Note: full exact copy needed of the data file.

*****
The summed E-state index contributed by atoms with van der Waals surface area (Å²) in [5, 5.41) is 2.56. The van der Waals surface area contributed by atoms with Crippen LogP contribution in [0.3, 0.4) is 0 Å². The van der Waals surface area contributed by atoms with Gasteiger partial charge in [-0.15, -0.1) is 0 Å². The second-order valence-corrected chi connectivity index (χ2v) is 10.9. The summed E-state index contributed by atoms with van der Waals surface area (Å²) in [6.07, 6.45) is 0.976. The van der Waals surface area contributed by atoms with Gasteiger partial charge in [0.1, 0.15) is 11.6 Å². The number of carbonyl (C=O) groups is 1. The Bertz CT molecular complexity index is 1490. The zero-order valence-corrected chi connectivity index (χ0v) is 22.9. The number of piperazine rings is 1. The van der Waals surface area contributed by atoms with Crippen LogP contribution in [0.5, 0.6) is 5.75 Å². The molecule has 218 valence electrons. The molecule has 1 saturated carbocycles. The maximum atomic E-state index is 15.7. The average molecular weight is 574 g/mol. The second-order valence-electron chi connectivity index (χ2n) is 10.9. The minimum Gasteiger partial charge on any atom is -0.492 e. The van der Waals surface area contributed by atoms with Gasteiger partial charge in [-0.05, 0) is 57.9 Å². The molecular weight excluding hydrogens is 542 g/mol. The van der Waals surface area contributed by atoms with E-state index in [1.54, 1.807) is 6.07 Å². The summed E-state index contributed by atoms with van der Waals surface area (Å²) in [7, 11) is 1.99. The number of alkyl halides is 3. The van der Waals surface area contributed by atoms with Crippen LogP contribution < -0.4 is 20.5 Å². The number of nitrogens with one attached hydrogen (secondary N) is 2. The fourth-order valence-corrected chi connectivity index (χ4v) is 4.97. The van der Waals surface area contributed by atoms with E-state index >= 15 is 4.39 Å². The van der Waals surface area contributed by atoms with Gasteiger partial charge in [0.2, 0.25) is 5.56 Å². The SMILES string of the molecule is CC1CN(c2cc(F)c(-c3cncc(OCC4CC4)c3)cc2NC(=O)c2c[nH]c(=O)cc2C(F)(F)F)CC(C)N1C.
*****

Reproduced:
The summed E-state index contributed by atoms with van der Waals surface area (Å²) in [5, 5.41) is 2.56. The van der Waals surface area contributed by atoms with Crippen LogP contribution in [0.3, 0.4) is 0 Å². The van der Waals surface area contributed by atoms with Gasteiger partial charge in [-0.15, -0.1) is 0 Å². The second-order valence-corrected chi connectivity index (χ2v) is 10.9. The summed E-state index contributed by atoms with van der Waals surface area (Å²) in [6.07, 6.45) is 0.976. The van der Waals surface area contributed by atoms with Gasteiger partial charge in [0.1, 0.15) is 11.6 Å². The number of carbonyl (C=O) groups is 1. The Bertz CT molecular complexity index is 1490. The zero-order valence-corrected chi connectivity index (χ0v) is 22.9. The number of piperazine rings is 1. The van der Waals surface area contributed by atoms with Crippen LogP contribution in [0.5, 0.6) is 5.75 Å². The molecule has 218 valence electrons. The molecule has 1 saturated carbocycles. The maximum atomic E-state index is 15.7. The average molecular weight is 574 g/mol. The second-order valence-electron chi connectivity index (χ2n) is 10.9. The minimum Gasteiger partial charge on any atom is -0.492 e. The van der Waals surface area contributed by atoms with Gasteiger partial charge in [-0.05, 0) is 57.9 Å². The molecular weight excluding hydrogens is 542 g/mol. The van der Waals surface area contributed by atoms with E-state index in [1.54, 1.807) is 6.07 Å². The summed E-state index contributed by atoms with van der Waals surface area (Å²) in [7, 11) is 1.99. The number of alkyl halides is 3. The van der Waals surface area contributed by atoms with Crippen LogP contribution < -0.4 is 20.5 Å². The number of nitrogens with one attached hydrogen (secondary N) is 2. The fourth-order valence-corrected chi connectivity index (χ4v) is 4.97. The van der Waals surface area contributed by atoms with E-state index >= 15 is 4.39 Å². The van der Waals surface area contributed by atoms with Gasteiger partial charge in [0.2, 0.25) is 5.56 Å². The SMILES string of the molecule is CC1CN(c2cc(F)c(-c3cncc(OCC4CC4)c3)cc2NC(=O)c2c[nH]c(=O)cc2C(F)(F)F)CC(C)N1C.